While much has been written on Ambedkar’s views on caste and identity, Buddhism, and the lower-caste movements led by him, his views on the issue of states reorganisation have not attracted serious scholarship. This book addresses this lacuna by revisiting the mid-1950s when the first round of states reorganisation took place and the principles on which this was undertaken.
Ambedkar feared that fostering cultural identities would result in separate nationalities. In 1956, when the States Reorganisation Commission submitted its report, he identified its flaws, and famously laid down his ‘One state, one language’ principle. Unfortunately, the speeches, tracts and articles that Ambedkar produced on these lines were soon forgotten.
In contemporary India, as new states are being formed, Ambedkar’s works find renewed relevance. Revisiting 1956 presents these works by Ambedkar that reveal his remarkable and consistent vision on state formation that administrators can learn from today. In presenting his criteria for reorganisation of states—viability, size, economic feasibility, equality, federal balance, and the divisive issue of language—he has already addressed concerns that we now have today.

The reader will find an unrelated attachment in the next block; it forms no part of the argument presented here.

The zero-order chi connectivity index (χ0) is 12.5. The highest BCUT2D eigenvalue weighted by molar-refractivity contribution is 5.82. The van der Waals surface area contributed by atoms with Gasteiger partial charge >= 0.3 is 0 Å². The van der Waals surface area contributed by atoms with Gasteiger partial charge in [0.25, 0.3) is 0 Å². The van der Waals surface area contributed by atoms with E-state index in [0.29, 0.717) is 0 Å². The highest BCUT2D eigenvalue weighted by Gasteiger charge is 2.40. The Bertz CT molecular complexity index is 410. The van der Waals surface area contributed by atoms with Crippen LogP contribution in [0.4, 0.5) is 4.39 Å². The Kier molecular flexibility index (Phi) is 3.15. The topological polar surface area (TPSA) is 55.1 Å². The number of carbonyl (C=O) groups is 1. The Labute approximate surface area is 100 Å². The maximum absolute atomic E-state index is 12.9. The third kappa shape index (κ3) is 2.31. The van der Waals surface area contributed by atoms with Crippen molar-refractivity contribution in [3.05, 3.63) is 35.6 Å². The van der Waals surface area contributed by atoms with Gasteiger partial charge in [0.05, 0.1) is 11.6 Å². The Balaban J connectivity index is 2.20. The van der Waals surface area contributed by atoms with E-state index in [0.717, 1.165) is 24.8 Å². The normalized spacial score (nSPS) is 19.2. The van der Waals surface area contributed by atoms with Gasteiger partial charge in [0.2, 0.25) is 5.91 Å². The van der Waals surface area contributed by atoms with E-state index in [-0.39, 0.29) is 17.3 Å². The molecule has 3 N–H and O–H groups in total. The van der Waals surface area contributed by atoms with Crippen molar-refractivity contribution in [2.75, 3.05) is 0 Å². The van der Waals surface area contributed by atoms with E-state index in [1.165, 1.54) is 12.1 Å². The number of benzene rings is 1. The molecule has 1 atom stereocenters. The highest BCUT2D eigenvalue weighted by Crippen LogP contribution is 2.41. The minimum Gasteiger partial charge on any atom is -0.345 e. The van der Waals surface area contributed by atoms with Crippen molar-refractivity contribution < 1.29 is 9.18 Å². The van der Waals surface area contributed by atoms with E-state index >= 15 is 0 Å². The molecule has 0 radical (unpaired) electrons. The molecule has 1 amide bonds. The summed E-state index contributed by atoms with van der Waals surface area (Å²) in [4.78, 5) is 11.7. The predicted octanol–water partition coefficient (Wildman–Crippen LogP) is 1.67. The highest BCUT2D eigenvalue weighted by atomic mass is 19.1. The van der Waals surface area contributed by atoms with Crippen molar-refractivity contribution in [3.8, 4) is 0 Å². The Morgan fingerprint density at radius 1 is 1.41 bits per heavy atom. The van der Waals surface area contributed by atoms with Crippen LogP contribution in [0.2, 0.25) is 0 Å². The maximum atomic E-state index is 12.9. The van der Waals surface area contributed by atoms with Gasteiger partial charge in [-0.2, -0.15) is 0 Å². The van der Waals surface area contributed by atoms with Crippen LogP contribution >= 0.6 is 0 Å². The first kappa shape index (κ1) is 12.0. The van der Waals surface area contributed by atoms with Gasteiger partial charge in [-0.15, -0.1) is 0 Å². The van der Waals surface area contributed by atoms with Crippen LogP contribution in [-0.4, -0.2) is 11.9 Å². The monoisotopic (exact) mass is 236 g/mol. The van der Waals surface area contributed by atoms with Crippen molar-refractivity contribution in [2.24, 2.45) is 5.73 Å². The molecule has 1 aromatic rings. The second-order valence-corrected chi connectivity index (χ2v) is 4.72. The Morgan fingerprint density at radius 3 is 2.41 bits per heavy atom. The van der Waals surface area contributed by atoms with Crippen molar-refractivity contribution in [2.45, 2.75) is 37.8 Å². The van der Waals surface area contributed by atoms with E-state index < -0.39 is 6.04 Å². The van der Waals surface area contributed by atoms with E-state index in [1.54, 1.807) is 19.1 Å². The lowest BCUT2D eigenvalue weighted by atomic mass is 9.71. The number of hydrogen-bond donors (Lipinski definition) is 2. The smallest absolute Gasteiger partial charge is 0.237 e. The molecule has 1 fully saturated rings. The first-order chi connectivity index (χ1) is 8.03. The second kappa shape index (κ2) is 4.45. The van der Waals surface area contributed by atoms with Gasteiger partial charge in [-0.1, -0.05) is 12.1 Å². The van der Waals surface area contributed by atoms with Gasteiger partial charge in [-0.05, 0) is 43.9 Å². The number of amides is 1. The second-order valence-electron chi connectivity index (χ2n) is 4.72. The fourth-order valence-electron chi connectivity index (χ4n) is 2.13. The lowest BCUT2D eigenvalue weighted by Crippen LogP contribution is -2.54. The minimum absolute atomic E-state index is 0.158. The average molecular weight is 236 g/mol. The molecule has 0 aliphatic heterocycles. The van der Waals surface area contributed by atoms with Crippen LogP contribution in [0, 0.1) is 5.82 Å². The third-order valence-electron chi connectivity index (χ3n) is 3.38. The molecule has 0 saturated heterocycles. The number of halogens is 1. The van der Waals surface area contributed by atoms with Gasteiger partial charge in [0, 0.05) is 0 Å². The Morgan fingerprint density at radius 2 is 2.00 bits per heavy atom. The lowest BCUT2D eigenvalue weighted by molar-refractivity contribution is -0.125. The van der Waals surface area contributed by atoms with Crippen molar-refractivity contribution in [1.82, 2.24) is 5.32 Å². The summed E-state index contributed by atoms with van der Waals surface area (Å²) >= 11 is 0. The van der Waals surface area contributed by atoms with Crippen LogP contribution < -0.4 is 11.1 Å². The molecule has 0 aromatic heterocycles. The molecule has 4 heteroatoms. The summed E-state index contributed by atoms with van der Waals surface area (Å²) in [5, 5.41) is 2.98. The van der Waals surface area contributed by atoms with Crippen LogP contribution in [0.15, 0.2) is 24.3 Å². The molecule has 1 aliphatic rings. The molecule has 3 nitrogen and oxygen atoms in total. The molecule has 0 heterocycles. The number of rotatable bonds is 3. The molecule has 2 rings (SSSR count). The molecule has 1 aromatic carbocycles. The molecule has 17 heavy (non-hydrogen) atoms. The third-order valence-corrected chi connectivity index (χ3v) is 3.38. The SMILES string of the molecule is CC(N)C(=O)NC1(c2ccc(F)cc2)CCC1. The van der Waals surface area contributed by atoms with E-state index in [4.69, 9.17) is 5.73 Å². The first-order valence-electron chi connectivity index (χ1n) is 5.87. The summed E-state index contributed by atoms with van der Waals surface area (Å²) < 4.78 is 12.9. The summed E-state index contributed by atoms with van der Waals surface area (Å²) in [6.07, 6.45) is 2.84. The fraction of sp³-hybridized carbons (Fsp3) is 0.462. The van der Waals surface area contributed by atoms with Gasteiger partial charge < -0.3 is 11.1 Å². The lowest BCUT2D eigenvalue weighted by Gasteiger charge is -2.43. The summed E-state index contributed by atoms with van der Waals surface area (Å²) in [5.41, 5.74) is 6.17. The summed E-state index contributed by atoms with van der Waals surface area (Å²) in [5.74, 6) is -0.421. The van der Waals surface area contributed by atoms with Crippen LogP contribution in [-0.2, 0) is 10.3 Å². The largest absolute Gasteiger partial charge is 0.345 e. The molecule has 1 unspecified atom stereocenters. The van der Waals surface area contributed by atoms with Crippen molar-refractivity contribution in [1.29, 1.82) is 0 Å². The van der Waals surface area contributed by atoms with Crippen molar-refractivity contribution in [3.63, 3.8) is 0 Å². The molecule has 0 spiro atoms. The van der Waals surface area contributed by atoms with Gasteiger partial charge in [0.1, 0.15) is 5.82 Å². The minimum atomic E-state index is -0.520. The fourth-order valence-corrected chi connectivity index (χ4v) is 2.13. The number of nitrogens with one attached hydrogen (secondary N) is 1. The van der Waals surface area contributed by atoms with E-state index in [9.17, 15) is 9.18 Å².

This book will be invaluable for students and scholars of political science, demography, public administration and Indian history.
Sudha Pai is former Professor, Centre for Political Studies, and Rector (Pro-Vice Chancellor), Jawaharlal Nehru University, New Delhi.
Avinash Kumar is Assistant Professor, Centre for Informal Sector and Labour Studies, School of Social Sciences, Jawaharlal Nehru University, New Delhi.
List of Tables and Maps
List of Abbreviations
PART I Tracing Ambedkar’s Thoughts on States Reorganisation
In Lieu of a Conclusion
PART II Speeches and Writings, 1938–56: Compendium